Nintendo Switch Lite: Budget Console Debuts With a Crucial Missing Feature
The new Switch.... doesn't switch.
The new Nintendo Switch Lite, follow-up to the beloved Nintendo Switch console, was announced on Wednesday. The $200 Switch Lite is more compact, more colorful, more affordable, and has better battery life than its predecessor. But before picking one up when it is released on September 20, gamers should be aware that it falls short of the original device in one crucial respect, its “switchability.”
Essentially, the Switch Lite is a souped up version of the Nintendo 3DS, minus the extra touch screen. Its Joy-Con controllers are non-detachable, it comes with a D-Pad instead of the Switch’s four directional buttons, and it will be exclusively handheld, with no ability to link up to an external TV.
"“Since Nintendo Switch Lite is a dedicated handheld device, it won’t connect to a TV."
That’s right: Nintendo’s newest gaming system will not support HDMI output to a TV or larger displays, and it will even be incompatible with the original Switch’s dock. In many respects, it will fill a similar need as Sony’s 2004 PlayStation Portable (PSP), a way to bring console-grade games to a sleek, lightweight device. But gamers expecting a cheaper replica of the $300 system will be sorely disappointed.
So what could Nintendo be thinking? The Japanese gaming giant wants to appeal to a fundamentally different audience with its latest release, according to Yoshiaki Koizumi, the General Producer of the Nintendo Switch, speaking in the Switch Lite’s announcement video.
Nintendo Switch Lite: Where It Comes Up Short.
The justification for the omission is that the Switch Lite is meant to primarily be a handheld device, Koizumi explained.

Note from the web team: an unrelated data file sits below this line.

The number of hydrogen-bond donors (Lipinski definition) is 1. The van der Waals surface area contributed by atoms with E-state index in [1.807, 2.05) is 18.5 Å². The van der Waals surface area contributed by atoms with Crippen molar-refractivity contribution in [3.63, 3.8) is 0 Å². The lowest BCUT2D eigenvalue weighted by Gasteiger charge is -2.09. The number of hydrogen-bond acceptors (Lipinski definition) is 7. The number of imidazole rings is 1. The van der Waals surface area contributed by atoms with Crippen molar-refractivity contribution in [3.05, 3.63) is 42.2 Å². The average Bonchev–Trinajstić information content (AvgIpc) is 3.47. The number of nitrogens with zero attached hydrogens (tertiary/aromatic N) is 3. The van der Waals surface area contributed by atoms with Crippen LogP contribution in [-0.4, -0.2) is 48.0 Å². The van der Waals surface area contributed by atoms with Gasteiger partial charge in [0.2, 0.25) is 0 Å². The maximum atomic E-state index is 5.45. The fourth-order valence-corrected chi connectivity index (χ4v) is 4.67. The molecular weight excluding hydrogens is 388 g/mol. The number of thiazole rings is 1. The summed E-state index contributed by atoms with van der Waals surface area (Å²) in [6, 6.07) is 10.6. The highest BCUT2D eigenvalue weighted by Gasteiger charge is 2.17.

“In terms of features, Nintendo Switch Lite differs a bit from the flagship Nintendo Switch console,” he said. “First off, since Nintendo Switch Lite is a dedicated handheld device, it won’t connect to a TV.”
The lack of TV compatibility contradicts analysts’ predictions and reports about the Switch’s successor. Ben Arnold, the senior director of innovation and trends at the Consumer Technology Association told Inverse in April that he would “expect any new media devices to have a tie-in with the TV.” Nintendo went a different route.
Gamers that want a more immersive, console experience with open-world games like Legend of Zelda: Breath of the Wild and Super Mario Odyssey will still need to purchase the first Switch, which notably hasn’t yet been discounted to reflect the addition of a new console. It also backtracks on one of the original model’s biggest selling points: simple local multiplayer experiences.
Local play with the Switch Lite will heavily rely on Nintendo Switch Online or local wireless multiplayer, which are both reportedly unreliable. A multitude of users have complained about consistently laggy online play through Nintendo’s servers. The local wireless play more reliably links Switches together using a wifi connection, but there have also been protests about spotty connectivity.
The Switch Lite allows users to connect other Joy-Cons and controllers to it as an alternative to online or wireless play. But that would mean players would need to huddle around its 5.5-inch display instead of using a TV.
Nintendo’s new Switch Lite will still lower the barrier of entry for some of Nintendo’s most iconic games, but there’s no getting around the fact that if you wanted a Switch, the Switch Lite will feel like something of a downgrade.